Iowa Legal Aid wants you to receive all your work benefits. Please talk with us if you believe your boss has treated you poorly. Call 1-800-532-1275.
Protect Yourself: Keep track of your hours! Write down the hours that each person in your family works every day. Use this calendar! At the end of every workday, note the hour that each worker (including you, your spouse, and children) began to work, hours for meals, when they finish, and the time spent for every break. If at any time there is a dispute about your pay, a complete record of your hours will help your defense.
Minimum wage: All adult workers must be paid the minimum wage. The minimum wage is $7.25 per hour. Even if your contract says that you’ll be paid by acre or piece rate, you still must be paid the equivalent of the minimum wage for the hours you work each week.
If you are a seasonal worker, you must be paid on time: If you are paid at least one time per week, then you must be paid within two days after the end of the work week, unless you agree to a different payday in writing.
The boss has to give separate checks to every worker— even for the kids.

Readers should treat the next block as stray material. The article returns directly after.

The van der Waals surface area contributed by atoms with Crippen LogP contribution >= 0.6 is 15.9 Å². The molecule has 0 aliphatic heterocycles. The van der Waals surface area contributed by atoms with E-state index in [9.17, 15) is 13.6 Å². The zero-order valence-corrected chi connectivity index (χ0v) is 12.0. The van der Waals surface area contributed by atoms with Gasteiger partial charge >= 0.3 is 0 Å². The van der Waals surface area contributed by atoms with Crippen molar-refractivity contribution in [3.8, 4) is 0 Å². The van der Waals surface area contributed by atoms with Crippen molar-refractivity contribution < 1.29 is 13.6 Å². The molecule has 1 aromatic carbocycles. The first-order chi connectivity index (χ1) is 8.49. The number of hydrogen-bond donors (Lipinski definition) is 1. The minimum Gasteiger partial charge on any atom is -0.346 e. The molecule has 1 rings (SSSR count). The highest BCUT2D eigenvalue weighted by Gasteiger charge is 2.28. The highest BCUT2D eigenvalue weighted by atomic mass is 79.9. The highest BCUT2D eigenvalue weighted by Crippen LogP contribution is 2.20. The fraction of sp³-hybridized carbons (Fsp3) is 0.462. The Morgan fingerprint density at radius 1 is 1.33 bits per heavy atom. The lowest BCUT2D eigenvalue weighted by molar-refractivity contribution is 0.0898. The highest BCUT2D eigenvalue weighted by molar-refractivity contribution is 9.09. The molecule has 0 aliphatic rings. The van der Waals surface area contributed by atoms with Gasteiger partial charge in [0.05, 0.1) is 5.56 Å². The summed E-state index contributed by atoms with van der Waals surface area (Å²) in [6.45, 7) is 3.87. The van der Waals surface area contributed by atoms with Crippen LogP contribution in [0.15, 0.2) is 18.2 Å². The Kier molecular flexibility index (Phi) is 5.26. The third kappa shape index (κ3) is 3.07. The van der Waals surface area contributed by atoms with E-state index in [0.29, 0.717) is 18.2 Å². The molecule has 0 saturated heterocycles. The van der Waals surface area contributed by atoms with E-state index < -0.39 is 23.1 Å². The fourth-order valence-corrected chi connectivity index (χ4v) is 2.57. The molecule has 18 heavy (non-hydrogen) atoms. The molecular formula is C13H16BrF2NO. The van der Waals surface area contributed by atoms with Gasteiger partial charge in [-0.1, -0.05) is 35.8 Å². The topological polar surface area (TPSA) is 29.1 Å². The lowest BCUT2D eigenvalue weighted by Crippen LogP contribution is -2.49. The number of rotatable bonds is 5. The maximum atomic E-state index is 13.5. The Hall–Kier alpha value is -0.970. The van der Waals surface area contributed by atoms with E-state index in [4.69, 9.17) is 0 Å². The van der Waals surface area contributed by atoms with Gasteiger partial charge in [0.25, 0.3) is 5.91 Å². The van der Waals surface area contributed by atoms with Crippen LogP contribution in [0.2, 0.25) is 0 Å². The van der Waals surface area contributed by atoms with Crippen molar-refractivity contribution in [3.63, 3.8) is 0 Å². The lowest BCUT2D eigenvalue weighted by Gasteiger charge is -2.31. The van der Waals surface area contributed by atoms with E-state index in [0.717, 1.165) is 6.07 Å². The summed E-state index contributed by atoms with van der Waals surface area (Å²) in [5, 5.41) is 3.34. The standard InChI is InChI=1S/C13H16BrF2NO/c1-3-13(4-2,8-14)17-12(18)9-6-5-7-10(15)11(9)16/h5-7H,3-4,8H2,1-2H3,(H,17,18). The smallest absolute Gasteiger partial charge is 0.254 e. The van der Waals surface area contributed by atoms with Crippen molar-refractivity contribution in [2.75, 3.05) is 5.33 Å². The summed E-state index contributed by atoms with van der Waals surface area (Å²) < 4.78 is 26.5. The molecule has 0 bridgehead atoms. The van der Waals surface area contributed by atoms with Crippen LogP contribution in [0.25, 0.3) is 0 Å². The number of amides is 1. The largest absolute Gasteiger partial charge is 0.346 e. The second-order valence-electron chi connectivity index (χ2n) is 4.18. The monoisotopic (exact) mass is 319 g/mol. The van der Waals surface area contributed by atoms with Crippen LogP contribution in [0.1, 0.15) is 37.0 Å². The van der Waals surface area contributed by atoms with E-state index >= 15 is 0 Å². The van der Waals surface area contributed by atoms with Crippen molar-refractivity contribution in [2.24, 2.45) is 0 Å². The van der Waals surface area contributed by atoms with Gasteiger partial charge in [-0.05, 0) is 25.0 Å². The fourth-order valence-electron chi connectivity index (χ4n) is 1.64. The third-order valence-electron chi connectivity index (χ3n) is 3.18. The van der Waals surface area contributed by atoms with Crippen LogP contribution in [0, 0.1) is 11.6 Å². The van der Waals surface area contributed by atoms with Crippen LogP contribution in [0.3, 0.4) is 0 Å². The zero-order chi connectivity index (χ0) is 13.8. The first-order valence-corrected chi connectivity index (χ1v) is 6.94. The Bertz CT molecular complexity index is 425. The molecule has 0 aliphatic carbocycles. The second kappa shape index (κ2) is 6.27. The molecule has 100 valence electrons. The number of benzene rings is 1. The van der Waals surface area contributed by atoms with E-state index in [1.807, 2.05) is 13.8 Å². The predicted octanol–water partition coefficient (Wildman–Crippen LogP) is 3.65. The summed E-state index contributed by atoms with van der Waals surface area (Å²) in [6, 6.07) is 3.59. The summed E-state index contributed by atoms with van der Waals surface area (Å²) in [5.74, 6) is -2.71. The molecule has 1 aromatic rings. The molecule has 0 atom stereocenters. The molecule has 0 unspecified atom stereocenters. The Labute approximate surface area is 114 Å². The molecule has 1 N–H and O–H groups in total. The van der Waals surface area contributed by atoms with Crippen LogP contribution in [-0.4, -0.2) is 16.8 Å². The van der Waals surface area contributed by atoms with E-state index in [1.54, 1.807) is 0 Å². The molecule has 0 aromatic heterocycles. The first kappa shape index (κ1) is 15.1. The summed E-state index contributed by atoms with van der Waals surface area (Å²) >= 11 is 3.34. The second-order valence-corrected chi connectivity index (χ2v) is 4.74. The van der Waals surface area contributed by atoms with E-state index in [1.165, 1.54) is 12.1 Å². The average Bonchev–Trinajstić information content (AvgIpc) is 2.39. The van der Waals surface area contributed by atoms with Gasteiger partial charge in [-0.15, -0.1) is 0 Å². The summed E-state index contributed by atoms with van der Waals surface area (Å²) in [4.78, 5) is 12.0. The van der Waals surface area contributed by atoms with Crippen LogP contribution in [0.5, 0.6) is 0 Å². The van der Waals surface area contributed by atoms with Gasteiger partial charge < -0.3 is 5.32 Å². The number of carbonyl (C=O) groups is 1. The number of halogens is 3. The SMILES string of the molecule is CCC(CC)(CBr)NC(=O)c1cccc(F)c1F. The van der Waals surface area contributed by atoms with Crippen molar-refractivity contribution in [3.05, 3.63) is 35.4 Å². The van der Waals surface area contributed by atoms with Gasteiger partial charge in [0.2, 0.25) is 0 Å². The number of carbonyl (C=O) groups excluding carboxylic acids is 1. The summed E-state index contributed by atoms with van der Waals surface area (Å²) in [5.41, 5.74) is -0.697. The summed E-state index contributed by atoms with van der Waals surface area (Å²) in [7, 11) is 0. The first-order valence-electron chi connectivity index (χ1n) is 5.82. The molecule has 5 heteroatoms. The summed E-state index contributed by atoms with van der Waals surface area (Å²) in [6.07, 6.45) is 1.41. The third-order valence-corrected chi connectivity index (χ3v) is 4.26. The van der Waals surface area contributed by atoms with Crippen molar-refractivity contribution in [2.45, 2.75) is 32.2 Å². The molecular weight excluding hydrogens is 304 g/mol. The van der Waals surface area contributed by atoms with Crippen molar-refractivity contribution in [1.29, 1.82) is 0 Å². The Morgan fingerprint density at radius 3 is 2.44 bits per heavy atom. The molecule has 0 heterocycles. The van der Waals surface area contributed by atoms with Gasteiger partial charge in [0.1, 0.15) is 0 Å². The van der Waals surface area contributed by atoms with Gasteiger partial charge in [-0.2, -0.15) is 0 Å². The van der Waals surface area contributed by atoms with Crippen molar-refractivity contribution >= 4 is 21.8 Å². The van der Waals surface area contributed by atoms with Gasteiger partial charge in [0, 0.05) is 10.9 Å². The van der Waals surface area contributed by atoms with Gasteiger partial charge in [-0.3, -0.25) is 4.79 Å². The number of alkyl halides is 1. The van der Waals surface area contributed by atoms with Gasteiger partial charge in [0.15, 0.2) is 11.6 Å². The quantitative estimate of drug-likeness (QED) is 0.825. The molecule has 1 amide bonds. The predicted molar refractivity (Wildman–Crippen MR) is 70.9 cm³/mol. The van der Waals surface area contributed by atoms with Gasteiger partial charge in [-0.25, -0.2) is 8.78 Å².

Record of work hours: On most ranches or farms, the employer needs to give you a record of how many hours you worked each week, the number of goods, pieces, rows, boxes, or acres that you produced (if you are paid by piece rate), and how much you make per hour as well as per unit.
The employer should keep a separate record for each worker.
Deductions and contributions (taxes): Your employer must deduct taxes from your paycheck. Your employer cannot take any other money from your paycheck (whether to pay the rent, the electricity, gas, loans, etc.) unless you agree to it in writing.
Work related injury: If you get hurt at work, tell your boss immediately. Ask to be taken to the nearest doctor. Failure to report an injury within 90 days may result in losing your right to workers’ compensation.
You may qualify for weekly payments instead of a salary and medical care if you are injured or disabled at work.
If your boss is subject to worker compensation laws of the state of Iowa, he must have workers’ compensation coverage for each employee.
If you need medical attention or cannot work for more than a week due to a work-related injury, your employer’s insurance company must pay medical expenses and lost wages.
You can still receive workers’ compensation even if you no longer live in Iowa.